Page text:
All accredited aquariums in North America have conservation messages in their missions (Table 1) and all report activities that meet AZAs definition of field conservation and research (Table 2). Accreditation standards continue to push member institutions to do more by suggesting that all have conservation departments that are equal in breadth and scope to other major departments in aquariums such as live animal exhibits, husbandry, and education. Conservation research programs at major aquaria are organized and funded in many different ways and have evolved significantly over the years. In the past, very few organizations had conservation programs or departments. Up to now, many major accredited aquariums in North America have relatively large conservation programs/departments and many have met AZAs challenge to spend at least 3% of their general operating budget on conservation activities particularly in field conservation that directly or indirectly impacts conservation of aquatic wildlife. To determine how field research programs in AZA accredited aquariums were organized and funded, an informal survey was conducted for this paper. Forty percent of the aquariums listed in Tables 1 and 2 responded. Survey results may be indicative of where aquariums are going regarding field conservation in that some are already where they want to be, some are in the process of getting 7there and some have just begun. As a side note even though some stated that they were happy with their institutions commitment to conservation, all agreed that more should be done for conservation of animals in the wild. The following are the results of the informal survey of major public aquariums in North America: 75% had a separately managed conservation department; 88% of those conservation departments were managed by an executive staff member at the vice president level or above; 75% of the executives managing the conservation department held a philosophical doctorate, Ph.D., and had direct experience conducting conservation science; 62% employed between 1 and 10 full time equivalent (FTE) staff, 25% surveyed employed between 10 and 20 FTE staff, and 13% employed over 20 FTE staff devoted to field conservation and/or research; 50% reported funding for their conservation departments came from grants and/or donations while the other 50% reported funding through general operating budgets; 62% reported spending more than 3% of the general operating budget on field conservation as recommended by AZA while 38% did not; finally, 50% were happy with the level of field conservation they conducted while 50% were not and felt their institutions should do more and/or have more impact on conserving wild systems.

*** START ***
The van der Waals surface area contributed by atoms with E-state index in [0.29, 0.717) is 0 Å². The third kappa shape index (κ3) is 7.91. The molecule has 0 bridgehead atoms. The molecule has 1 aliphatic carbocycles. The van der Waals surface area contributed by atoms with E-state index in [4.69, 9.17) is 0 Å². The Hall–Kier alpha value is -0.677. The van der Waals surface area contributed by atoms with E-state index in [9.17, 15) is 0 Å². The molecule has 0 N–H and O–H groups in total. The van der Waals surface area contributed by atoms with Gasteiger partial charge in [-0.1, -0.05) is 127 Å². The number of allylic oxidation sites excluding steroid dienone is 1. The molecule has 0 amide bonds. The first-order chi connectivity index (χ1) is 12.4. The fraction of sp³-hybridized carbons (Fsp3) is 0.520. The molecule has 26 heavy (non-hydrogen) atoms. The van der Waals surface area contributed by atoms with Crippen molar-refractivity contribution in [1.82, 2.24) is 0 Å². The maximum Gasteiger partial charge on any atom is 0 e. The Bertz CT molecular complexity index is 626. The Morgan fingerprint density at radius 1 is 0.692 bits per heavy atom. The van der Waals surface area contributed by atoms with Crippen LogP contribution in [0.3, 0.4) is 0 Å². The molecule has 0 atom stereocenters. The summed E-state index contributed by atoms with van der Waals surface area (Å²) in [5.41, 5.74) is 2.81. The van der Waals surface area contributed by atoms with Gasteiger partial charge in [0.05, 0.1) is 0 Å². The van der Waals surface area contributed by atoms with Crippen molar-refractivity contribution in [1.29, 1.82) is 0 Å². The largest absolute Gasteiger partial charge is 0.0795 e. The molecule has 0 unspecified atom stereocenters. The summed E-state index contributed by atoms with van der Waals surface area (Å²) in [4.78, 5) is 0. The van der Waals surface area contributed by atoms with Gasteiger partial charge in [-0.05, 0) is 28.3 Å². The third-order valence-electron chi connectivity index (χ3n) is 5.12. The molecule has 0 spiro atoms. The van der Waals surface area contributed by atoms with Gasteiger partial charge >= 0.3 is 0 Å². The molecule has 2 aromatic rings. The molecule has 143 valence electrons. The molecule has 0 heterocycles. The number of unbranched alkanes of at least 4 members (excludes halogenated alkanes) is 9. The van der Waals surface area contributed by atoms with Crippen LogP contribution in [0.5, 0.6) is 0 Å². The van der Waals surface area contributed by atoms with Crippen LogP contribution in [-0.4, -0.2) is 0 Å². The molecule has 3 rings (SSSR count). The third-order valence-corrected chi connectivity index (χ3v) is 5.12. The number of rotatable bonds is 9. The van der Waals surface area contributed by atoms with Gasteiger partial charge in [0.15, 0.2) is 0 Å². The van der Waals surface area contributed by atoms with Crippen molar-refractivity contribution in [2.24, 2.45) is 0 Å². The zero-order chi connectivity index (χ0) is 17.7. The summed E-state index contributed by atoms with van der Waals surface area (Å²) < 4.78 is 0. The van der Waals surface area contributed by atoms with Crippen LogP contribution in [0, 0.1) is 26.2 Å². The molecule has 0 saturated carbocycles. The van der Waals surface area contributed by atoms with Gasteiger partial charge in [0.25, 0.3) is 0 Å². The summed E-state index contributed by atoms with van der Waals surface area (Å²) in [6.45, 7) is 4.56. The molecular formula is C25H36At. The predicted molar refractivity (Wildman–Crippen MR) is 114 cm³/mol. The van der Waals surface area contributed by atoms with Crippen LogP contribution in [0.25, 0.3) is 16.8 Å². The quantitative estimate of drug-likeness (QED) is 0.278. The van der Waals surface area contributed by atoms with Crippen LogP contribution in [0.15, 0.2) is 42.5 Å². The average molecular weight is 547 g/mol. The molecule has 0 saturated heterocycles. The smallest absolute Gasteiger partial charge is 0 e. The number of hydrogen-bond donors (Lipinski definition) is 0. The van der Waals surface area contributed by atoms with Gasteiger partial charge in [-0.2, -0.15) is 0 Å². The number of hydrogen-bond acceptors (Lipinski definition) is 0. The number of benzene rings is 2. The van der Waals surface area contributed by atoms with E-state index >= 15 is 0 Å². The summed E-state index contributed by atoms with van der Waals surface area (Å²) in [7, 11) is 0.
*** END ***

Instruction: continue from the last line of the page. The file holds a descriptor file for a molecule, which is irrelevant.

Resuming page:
Zoos and Aquariums are doing more for wildlife conservation and they may have the greatest conservation impact when they work together. In 2015 AZA launched a conservation initiative called Save Animals from Extinction or SAFE. The initiative is to encourage accredited zoos and aquariums to harness their collective resources, focus on specific endangered species, and save them from extinction by restoring healthy populations in the wild. AZA SAFE focuses on 10 signature species/groups of animals: African penguin, Asian elephant, black rhinoceros, cheetah, gorilla, whooping crane, sea turtle, sharks, vaquita, and Western pond turtle. Many of the major aquariums in Table 2 listed conservation projects that involved either sharks and/or sea turtles as many aquariums have sharks in their collections and many either have sea turtles or participate in sea turtle rehabilitation. Another collaborative conservation initiative, the Aquarium Conservation Partnership (ACP) launched in 2016 as a 2-year-proof-of-concept project designed to bring the nation’s leading aquariums together to achieve meaningful conservation impact for ocean and freshwater ecosystems. The ACP is a voluntary, unincorporated project that was initiated by Monterey Bay Aquarium, Shedd Aquarium, and National Aquarium. The ACP currently comprises 15 sponsoring/collaborating aquariums and ACP’s first objective is to reduce ocean and freshwater plastic pollution or marine debris.